SAN FRANCISCO (CN) - In a win for residents who lost their homes in the 1991 Oakland-Berkeley Hills firestorm, the Federal Emergency Management Agency has agreed not to fund a fire management strategy to cut down thousands of trees, which detractors said would have actually increased fire risk.
Although the grants to the University of California Berkeley and the city of Oakland to clear-cut and chip 50,000 eucalyptus trees in the East Bay Hills and spread the wood chips up to two feet deep have been terminated under a settlement agreement with citizen's group Hills Conservation Network, they can still move forward with the plan if they secure funding from another source.
"In terms of their concerns, the settlement was certainly acceptable because the problematic projects FEMA was funding are no longer being funded," said Hills Conservation attorney Michael Lozeau.
UC Berkeley, Oakland and the East Bay Regional Park District had planned to clear-cut the trees spanning 2,059 acres from the city of Richmond to the area around Lake Chabot in Castro Valley. But Hills Conservation objected particularly to the plan for the UC Berkeley and Oakland areas, which saw a massive wildfire in 1991 that killed 25 people and destroyed more than 3,000 homes.
The group said cutting down the trees would increase fire risk instead of reduce it, and sued in Federal Court to keep the plan from moving forward.
Under the settlement, some of the grant money slated for Oakland will be reallocated to the park district for three existing fire management projects.
Hills Conservation Network has agreed not to challenge the reallocation of those funds or an environmental impact statement related to them as long as the projects are implemented consistent with the settlement. A separate FEMA grant to the park district will remain in place.
FEMA will also pay the citizens' group $90,000 for attorney's fees and related expenses.
On Monday, United States Magistrate Judge Laurel Beeler granted a request by Hills Conservation, FEMA, The California Governor's Office of Emergency Services and the park district to dismiss the suit, which UC Berkeley opposed.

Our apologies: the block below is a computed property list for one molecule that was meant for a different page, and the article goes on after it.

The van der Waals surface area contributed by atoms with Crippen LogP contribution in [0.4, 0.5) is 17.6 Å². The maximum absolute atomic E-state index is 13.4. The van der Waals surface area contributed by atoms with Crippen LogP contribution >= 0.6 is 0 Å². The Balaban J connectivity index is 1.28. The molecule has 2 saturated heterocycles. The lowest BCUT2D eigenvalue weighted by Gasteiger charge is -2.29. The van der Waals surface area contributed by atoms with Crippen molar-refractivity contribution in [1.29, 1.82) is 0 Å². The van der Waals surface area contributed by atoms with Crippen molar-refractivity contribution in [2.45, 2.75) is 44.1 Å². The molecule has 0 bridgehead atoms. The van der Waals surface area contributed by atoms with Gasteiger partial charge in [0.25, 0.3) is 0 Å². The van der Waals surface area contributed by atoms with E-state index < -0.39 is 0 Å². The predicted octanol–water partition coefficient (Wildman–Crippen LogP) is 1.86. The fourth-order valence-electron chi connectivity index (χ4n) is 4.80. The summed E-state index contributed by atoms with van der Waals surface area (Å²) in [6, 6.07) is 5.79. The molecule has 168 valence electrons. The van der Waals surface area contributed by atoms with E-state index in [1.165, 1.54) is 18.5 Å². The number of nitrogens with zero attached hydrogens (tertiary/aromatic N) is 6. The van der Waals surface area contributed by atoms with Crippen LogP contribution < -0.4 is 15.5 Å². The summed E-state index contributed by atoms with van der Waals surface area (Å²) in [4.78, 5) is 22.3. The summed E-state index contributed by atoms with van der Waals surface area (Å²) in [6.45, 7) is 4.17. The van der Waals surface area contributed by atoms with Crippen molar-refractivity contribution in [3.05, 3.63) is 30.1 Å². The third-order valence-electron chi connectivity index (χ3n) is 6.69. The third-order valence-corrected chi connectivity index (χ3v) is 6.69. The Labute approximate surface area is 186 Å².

In an opposition, the university called the settlement agreement "unenforceable," charging that FEMA didn't comply with federal regulations for terminating its funding and did so without the university's consent.
"FEMA's purported termination of the university's grant funding is illegal and invalid because the university has not consented to the termination," the school said.
As a result of the settlement, UC Berkeley's fire management projects in the hills above the school are on hold until it prepares an environmental impact report.
"It seems like it was not the most conservational route to have gone knowing half the community up there doesn't agree with you," Lozeau said of the university's push to cut down the trees.
Lozeau said Hills Conservation hopes the university will realign its fire management plan with the tree-thinning strategies recommended by wildfire prevention experts while it finalizes the report.
"Sometimes those processes can lead to people discussing other alternatives and those alternatives might seem a little more favorable afterwards depending on the analysis they do under CEQA [California Environmental Quality Act]," Lozeau said.
In its suit, the group said eucalyptus trees reduce fire risk by breaking up strong winds and decreasing flying embers, and complete removal would constitute a "catastrophic site disturbance" that would open up the ecosystem to invasive species.
Also, highly flammable hemlock, thistle, broom and poison oak would take root in clear-cut areas that would need to be sprayed with herbicides to keep them under control, it said. Meanwhile, dry eucalyptus and the oil contained in the wood is highly flammable, so two feet of mulch spread across thousands of acres would actually act as a wildfire propellant.
Hills Conservation said FEMA's environmental impact statement "fails to acknowledge research that highlights the high potential for spontaneous combustion in deeper accumulations of mulch, the difficulty of fire suppression in such fuels, the severe long-term damage to soils by the intense heating in mulch and wood chip fires, and the documented spotting danger posed by mulch and other forms of masticated fuels."
Instead of cutting the trees down completely, the group wants UC Berkeley to thin them out and cut surrounding grasses.
"These proposals to just clear-cut, essentially, and not have a plan as to what happens next, that wasn't acceptable," Lozeau said. "Large trees do not start fires, large trees are good at preventing fires. It's stuff on the ground that starts fires."
Lozeau is with Lozeau Drury in Oakland.
FEMA is represented by Justice Department attorney Cynthia Huber in Washington. She did not return a request for comment.
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